“Last night, mom killed herself. She finally did it. Your mother is dead”. There’s something about the matter-of-factly way in which Viggo Mortensen’s Ben Cash communicates the death of his wife to his children, aged between eight and eighteen, which perfectly sums up the odd nature of Matt Ross’ hippy-centric Captain Fantastic. But more than that, the sequence, which is one of the film’s most moving moments, beautifully sums up the thematic conflict which lies at the story’s centre – the pitfalls of parenthood and the forever ongoing quest to discover the right way to raise your children.
Opening with an ocean of green trees, we meet Cash and his five children living at the heart of a huge forest. There they spend their day’s hunting, exercising, reading books – the more complex kind such as Middlemarch and The Brothers Karamazov – and playing music by the campfire with all the conviction of a wailing, almost-feral, quasi-cult. Cash and his late wife believe that their children’s education in survival, politics and life is unlike any other, rightly so, and its in these opening scenes – scenes in which you can almost inhale the fresh forest air and smell the burning campfires – where Ross gets you onside with Cash and has you longing for what appears to be a simpler life.
It isn’t until Ben gets news of his wife’s suicide where we realise that things are never quite as simple as we might think. And as the Cash family begin a journey into the outside world to ensure their mother’s dying wishes are respected, the way in which Ben has raised his children is brought into question as he clashes with various family members and their way of life. In this respect, I guess you could call Captain Fantastic a civil-culture clash story in which two ways of living come smashing into one another.
Through Ross’ rich writing, his screenplay is textured with warmth and sadness and joy, his film has one of the most fascinating and quietly complex portrayals of a parent that I can remember seeing in quite some time. However much you may agree with Cash’s politics and ideals, the way in which he will always remain truthful with his children – even going so far as to tell one of his youngest children what rape is in great detail- will undoubtedly leave you debating his parenting decisions. And that’s barely scratching the surface of the central character’s questionable parental ethics. Is Cash doing his children a disservice by shielding them from the outside world? In trying to teach his children survival skills, is Cash putting their lives in jeopardy? Should a parent always be truthful with a child? Are book smarts enough to survive in the world? These are just a few of questions that Ross asks and which he doesn’t necessarily provide answers to.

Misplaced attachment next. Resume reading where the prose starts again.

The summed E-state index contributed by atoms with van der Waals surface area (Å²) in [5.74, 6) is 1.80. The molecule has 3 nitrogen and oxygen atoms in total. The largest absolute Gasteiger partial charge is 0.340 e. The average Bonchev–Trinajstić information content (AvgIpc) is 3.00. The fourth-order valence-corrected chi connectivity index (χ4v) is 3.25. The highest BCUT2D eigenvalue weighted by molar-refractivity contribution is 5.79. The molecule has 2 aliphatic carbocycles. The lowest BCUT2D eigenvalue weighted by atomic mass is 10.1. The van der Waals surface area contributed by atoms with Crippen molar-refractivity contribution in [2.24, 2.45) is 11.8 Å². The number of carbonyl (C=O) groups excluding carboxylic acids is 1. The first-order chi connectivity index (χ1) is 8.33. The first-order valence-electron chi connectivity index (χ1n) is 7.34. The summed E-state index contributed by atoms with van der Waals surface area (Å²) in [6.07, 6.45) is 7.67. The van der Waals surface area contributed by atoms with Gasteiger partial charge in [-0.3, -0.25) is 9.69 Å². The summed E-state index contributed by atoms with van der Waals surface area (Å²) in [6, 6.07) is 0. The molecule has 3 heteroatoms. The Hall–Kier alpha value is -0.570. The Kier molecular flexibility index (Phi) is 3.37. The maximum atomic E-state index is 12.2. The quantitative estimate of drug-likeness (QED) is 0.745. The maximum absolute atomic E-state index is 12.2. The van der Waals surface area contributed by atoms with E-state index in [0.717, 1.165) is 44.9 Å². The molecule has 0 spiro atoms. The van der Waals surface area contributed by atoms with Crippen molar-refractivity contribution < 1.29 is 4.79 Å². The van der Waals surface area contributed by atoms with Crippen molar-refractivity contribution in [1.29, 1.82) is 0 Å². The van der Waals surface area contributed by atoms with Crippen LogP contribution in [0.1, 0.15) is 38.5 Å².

Whilst the film does feel like a character study first and foremost, it’s important to mention that it’s never dull or depressing . In fact, the laugh rate here is higher than that of most conventional comedies that so often fill our multiplexes with silence. The script is full of wit and there are enough gags to leave you consistantly laughing out loud, but its the cast itself which are integral to the laughs. With any film like this, performance is key, and Viggo Mortensen gives what could quite possibly be a career-best turn. Often seen in serious roles, it’s a joy to see him let loose and have a bit of fun with the anti-consumirist, bagpipe-playing Ben Cash. But perhaps more importantly, it’s his chemistry with the younger cast which proves to be the most memorable thing about the film.
Effortlessly blending hilarious quirk and well observed human drama, Captain Fantastic is a film which I fell completely in love with. Films like it, films which you connect with so much that you feel like they were tailor made for you, come around far too often and therefore should be celebarated all the more. From its performances to its politics – “Happy Noam Chomsky Day” – and from its folky soundtrack to its beautifully understated cinematography, it’s cinema that is good for the spirit. Not only is it one of the best surprises of the year, it could just well end up being the best film of 2016. It’s a little gem that may be difficult to seek out, but is well worth the effort.
Image credit to http://www.impawards.com